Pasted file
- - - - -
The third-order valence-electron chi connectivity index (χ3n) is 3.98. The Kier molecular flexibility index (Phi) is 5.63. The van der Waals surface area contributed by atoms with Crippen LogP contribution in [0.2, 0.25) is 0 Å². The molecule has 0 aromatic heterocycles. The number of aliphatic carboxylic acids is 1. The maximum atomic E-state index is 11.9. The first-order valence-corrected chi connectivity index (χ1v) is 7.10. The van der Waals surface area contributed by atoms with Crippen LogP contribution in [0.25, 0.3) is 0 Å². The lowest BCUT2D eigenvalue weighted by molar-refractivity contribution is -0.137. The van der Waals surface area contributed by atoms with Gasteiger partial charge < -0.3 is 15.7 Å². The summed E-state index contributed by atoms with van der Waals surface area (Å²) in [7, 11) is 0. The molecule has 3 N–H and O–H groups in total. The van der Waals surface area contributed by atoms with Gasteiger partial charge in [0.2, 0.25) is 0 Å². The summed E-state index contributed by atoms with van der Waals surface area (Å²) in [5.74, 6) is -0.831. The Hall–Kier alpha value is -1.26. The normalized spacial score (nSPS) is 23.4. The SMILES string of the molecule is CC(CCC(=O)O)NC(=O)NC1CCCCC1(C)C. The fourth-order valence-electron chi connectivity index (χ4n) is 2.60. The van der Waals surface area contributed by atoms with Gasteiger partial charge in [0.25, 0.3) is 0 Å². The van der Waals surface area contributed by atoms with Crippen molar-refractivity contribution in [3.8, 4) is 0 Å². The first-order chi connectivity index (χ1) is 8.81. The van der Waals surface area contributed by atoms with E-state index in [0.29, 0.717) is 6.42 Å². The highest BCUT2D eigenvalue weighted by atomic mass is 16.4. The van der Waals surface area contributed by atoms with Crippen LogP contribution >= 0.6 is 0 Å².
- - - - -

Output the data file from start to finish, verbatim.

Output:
The third-order valence-electron chi connectivity index (χ3n) is 3.98. The Kier molecular flexibility index (Phi) is 5.63. The van der Waals surface area contributed by atoms with Crippen LogP contribution in [0.2, 0.25) is 0 Å². The molecule has 0 aromatic heterocycles. The number of aliphatic carboxylic acids is 1. The maximum atomic E-state index is 11.9. The first-order valence-corrected chi connectivity index (χ1v) is 7.10. The van der Waals surface area contributed by atoms with Crippen LogP contribution in [0.25, 0.3) is 0 Å². The lowest BCUT2D eigenvalue weighted by molar-refractivity contribution is -0.137. The van der Waals surface area contributed by atoms with Gasteiger partial charge < -0.3 is 15.7 Å². The summed E-state index contributed by atoms with van der Waals surface area (Å²) in [7, 11) is 0. The molecule has 3 N–H and O–H groups in total. The van der Waals surface area contributed by atoms with Gasteiger partial charge in [0.2, 0.25) is 0 Å². The summed E-state index contributed by atoms with van der Waals surface area (Å²) in [5.74, 6) is -0.831. The Hall–Kier alpha value is -1.26. The normalized spacial score (nSPS) is 23.4. The SMILES string of the molecule is CC(CCC(=O)O)NC(=O)NC1CCCCC1(C)C. The fourth-order valence-electron chi connectivity index (χ4n) is 2.60. The van der Waals surface area contributed by atoms with Gasteiger partial charge in [0.25, 0.3) is 0 Å². The van der Waals surface area contributed by atoms with Crippen molar-refractivity contribution in [3.8, 4) is 0 Å². The first-order chi connectivity index (χ1) is 8.81. The van der Waals surface area contributed by atoms with E-state index in [0.29, 0.717) is 6.42 Å². The highest BCUT2D eigenvalue weighted by atomic mass is 16.4. The van der Waals surface area contributed by atoms with Crippen LogP contribution >= 0.6 is 0 Å².